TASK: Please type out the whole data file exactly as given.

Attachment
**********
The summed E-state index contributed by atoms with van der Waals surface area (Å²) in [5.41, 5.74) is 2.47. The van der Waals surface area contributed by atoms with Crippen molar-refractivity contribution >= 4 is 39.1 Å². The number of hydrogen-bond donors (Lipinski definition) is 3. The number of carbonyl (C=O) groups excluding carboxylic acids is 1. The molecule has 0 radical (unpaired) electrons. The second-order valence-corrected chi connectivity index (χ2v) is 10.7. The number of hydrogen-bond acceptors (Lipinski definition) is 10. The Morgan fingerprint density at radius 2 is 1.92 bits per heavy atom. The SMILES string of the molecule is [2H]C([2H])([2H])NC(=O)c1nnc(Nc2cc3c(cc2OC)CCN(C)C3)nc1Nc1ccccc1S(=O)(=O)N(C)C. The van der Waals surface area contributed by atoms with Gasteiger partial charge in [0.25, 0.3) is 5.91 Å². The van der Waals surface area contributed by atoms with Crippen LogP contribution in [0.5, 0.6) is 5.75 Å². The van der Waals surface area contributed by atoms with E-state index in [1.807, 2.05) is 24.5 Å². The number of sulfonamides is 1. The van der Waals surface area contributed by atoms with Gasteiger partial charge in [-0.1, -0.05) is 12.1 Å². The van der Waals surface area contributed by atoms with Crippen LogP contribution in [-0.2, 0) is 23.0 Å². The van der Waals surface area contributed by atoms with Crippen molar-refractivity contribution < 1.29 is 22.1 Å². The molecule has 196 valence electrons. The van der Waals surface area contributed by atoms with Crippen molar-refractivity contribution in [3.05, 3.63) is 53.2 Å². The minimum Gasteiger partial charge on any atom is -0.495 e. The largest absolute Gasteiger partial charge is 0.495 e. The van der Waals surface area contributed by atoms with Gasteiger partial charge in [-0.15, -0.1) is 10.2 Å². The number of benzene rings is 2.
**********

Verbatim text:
The summed E-state index contributed by atoms with van der Waals surface area (Å²) in [5.41, 5.74) is 2.47. The van der Waals surface area contributed by atoms with Crippen molar-refractivity contribution >= 4 is 39.1 Å². The number of hydrogen-bond donors (Lipinski definition) is 3. The number of carbonyl (C=O) groups excluding carboxylic acids is 1. The molecule has 0 radical (unpaired) electrons. The second-order valence-corrected chi connectivity index (χ2v) is 10.7. The number of hydrogen-bond acceptors (Lipinski definition) is 10. The Morgan fingerprint density at radius 2 is 1.92 bits per heavy atom. The SMILES string of the molecule is [2H]C([2H])([2H])NC(=O)c1nnc(Nc2cc3c(cc2OC)CCN(C)C3)nc1Nc1ccccc1S(=O)(=O)N(C)C. The van der Waals surface area contributed by atoms with Gasteiger partial charge in [0.25, 0.3) is 5.91 Å². The van der Waals surface area contributed by atoms with Crippen LogP contribution in [0.5, 0.6) is 5.75 Å². The van der Waals surface area contributed by atoms with E-state index in [1.807, 2.05) is 24.5 Å². The number of sulfonamides is 1. The van der Waals surface area contributed by atoms with Gasteiger partial charge in [-0.1, -0.05) is 12.1 Å². The van der Waals surface area contributed by atoms with Crippen LogP contribution in [-0.2, 0) is 23.0 Å². The van der Waals surface area contributed by atoms with Crippen molar-refractivity contribution < 1.29 is 22.1 Å². The molecule has 196 valence electrons. The van der Waals surface area contributed by atoms with Crippen molar-refractivity contribution in [3.05, 3.63) is 53.2 Å². The minimum Gasteiger partial charge on any atom is -0.495 e. The largest absolute Gasteiger partial charge is 0.495 e. The van der Waals surface area contributed by atoms with Gasteiger partial charge in [-0.15, -0.1) is 10.2 Å². The number of benzene rings is 2.